A Child’s Play

Indian and British performers come together to create a chamber opera about child prostitutes and boy soldiers

Nelson Fernandez says that he has before him a pile of jigsaw pieces, from which to construct a complete, beautiful picture. The creative director of the Edinburgh International Festival and international producer of the London-based Opera Circus, Fernandez is creating a contemporary chamber opera piece called Naciketa, which will feature some top Indian and British names. His jigsaw pile is made up of artistes from two continents, music compositions and a storyline that goes back to the Upanishads.

Fernandez has been a frequent flyer to India since January to choose artistes for the opera, and his latest trip was to Chandigarh a few weeks ago to meet theatre director Neelam Man Singh Chowdhary. "Neelam recently conducted intense workshops with the singer-actors of the Opera Circus in London, and will direct Naciketa,'' he says. "Naciketa needed the vision of an Indian artiste, and a woman can bring something special on the table, a different sensibility and approach,'' says Fernandez. Sumant Jayakrishnan, an Indian set, lighting and costume designer, will conceptualise the design of the production. The opera will premier in India in November 2013.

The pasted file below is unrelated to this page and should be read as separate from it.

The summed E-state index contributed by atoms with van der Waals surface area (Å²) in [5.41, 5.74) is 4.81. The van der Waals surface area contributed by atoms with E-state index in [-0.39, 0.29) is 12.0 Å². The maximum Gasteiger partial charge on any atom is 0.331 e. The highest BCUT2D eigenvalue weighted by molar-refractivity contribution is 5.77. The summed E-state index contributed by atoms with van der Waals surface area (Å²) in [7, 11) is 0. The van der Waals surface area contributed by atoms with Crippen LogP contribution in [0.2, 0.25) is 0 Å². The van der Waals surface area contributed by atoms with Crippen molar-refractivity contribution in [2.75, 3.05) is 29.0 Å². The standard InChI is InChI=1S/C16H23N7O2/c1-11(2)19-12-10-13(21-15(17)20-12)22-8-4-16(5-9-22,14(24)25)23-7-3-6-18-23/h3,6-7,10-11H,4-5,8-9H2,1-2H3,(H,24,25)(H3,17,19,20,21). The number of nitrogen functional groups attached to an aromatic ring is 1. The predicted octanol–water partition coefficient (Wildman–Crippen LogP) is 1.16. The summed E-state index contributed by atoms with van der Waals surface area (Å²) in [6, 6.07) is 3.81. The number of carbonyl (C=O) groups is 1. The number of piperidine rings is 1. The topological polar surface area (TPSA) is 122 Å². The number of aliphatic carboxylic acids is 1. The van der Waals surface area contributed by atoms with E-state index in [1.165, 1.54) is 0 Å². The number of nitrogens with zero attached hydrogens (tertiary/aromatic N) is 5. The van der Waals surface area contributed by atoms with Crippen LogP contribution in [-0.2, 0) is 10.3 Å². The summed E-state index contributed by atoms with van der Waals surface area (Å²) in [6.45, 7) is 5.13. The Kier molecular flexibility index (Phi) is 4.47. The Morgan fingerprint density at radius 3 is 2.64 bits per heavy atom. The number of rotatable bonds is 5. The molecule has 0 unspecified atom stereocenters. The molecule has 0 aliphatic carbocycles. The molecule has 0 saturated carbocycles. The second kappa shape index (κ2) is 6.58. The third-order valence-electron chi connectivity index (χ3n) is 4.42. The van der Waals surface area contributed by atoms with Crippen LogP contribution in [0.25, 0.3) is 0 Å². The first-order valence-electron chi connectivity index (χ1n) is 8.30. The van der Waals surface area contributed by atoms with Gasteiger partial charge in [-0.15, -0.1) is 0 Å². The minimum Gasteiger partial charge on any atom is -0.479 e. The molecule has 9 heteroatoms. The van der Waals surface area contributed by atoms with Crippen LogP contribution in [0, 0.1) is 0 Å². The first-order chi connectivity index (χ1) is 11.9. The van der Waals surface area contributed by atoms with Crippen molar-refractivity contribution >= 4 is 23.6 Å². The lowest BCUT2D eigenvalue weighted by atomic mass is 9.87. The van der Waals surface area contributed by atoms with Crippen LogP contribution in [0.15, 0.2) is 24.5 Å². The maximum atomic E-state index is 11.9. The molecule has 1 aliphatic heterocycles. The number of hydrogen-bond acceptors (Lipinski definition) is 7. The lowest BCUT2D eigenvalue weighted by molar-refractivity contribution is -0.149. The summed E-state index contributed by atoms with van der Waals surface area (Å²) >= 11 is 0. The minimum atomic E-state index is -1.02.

Chilean-American novelist-playwright Ariel Dorfman, whose works include the award-winning play Death and the Maiden — also the subject of a Roman Polanski film — uses an Upanishad story to create three narratives — about a child prostitute in India, a boy soldier in Africa and the children of the disappeared in South America (specifically Chile). "The libretto is inspired by real life events, woven into a story in the Upanishads," explains Fernandez.

Matching the libretto is music by British composer Nigel Osborne, who serves as Reid Professor of Music at the University of Edinburgh. "Nigel has been studying Indian music for 45 years and reads Urdu too, so the music will contain these influences,'' says Fernandez. He also informs that the musical ensemble of the chamber opera will have Western classical instruments as well as dhrupad singers on stage.

He adds that music, in fact, is one the protagonists, returning to the story of Naciketa's journey into infinity at the end. "The idea of the text came to Dorfman when he was talking to a colleague from Chennai who is professor of Philosophy and Ethics at Duke's University and whose son is called Naciketa. That was the beginning of his journey in writing the libretto,'' says Fernandez.

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